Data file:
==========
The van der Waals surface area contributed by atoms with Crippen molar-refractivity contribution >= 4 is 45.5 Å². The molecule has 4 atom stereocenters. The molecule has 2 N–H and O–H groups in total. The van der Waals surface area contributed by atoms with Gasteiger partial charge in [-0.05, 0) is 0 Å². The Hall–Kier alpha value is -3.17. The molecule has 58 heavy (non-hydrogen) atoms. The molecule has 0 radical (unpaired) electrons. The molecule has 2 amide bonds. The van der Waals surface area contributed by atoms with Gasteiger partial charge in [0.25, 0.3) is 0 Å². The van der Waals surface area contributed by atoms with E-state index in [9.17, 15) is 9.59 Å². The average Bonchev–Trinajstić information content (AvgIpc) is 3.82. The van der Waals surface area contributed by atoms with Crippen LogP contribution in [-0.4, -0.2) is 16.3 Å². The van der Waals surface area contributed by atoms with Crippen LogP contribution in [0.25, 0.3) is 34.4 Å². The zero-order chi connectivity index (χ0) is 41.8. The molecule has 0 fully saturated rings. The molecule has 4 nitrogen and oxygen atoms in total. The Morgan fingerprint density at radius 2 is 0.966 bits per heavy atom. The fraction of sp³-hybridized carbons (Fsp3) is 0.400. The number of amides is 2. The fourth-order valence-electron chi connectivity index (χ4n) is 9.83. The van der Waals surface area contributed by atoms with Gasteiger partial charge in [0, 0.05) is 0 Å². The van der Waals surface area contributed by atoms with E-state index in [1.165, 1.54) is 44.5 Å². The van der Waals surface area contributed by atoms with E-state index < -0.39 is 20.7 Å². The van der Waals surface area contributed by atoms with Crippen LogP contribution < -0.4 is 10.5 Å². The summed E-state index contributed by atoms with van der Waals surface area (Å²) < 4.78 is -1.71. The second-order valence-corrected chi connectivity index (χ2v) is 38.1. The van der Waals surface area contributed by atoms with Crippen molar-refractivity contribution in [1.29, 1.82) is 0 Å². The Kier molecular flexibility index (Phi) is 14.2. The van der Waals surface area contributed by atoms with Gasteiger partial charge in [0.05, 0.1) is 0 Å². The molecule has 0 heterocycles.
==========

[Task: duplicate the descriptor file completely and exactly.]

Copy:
The van der Waals surface area contributed by atoms with Crippen molar-refractivity contribution >= 4 is 45.5 Å². The molecule has 4 atom stereocenters. The molecule has 2 N–H and O–H groups in total. The van der Waals surface area contributed by atoms with Gasteiger partial charge in [-0.05, 0) is 0 Å². The Hall–Kier alpha value is -3.17. The molecule has 58 heavy (non-hydrogen) atoms. The molecule has 0 radical (unpaired) electrons. The molecule has 2 amide bonds. The van der Waals surface area contributed by atoms with Gasteiger partial charge in [0.25, 0.3) is 0 Å². The van der Waals surface area contributed by atoms with E-state index in [9.17, 15) is 9.59 Å². The average Bonchev–Trinajstić information content (AvgIpc) is 3.82. The van der Waals surface area contributed by atoms with Crippen LogP contribution in [-0.4, -0.2) is 16.3 Å². The van der Waals surface area contributed by atoms with Crippen LogP contribution in [0.25, 0.3) is 34.4 Å². The zero-order chi connectivity index (χ0) is 41.8. The molecule has 0 fully saturated rings. The molecule has 4 nitrogen and oxygen atoms in total. The Morgan fingerprint density at radius 2 is 0.966 bits per heavy atom. The fraction of sp³-hybridized carbons (Fsp3) is 0.400. The number of amides is 2. The fourth-order valence-electron chi connectivity index (χ4n) is 9.83. The van der Waals surface area contributed by atoms with Gasteiger partial charge in [0, 0.05) is 0 Å². The van der Waals surface area contributed by atoms with E-state index in [1.165, 1.54) is 44.5 Å². The van der Waals surface area contributed by atoms with E-state index < -0.39 is 20.7 Å². The van der Waals surface area contributed by atoms with Crippen LogP contribution < -0.4 is 10.5 Å². The summed E-state index contributed by atoms with van der Waals surface area (Å²) < 4.78 is -1.71. The second-order valence-corrected chi connectivity index (χ2v) is 38.1. The van der Waals surface area contributed by atoms with Crippen molar-refractivity contribution in [1.29, 1.82) is 0 Å². The Kier molecular flexibility index (Phi) is 14.2. The van der Waals surface area contributed by atoms with Gasteiger partial charge in [0.05, 0.1) is 0 Å². The molecule has 0 heterocycles.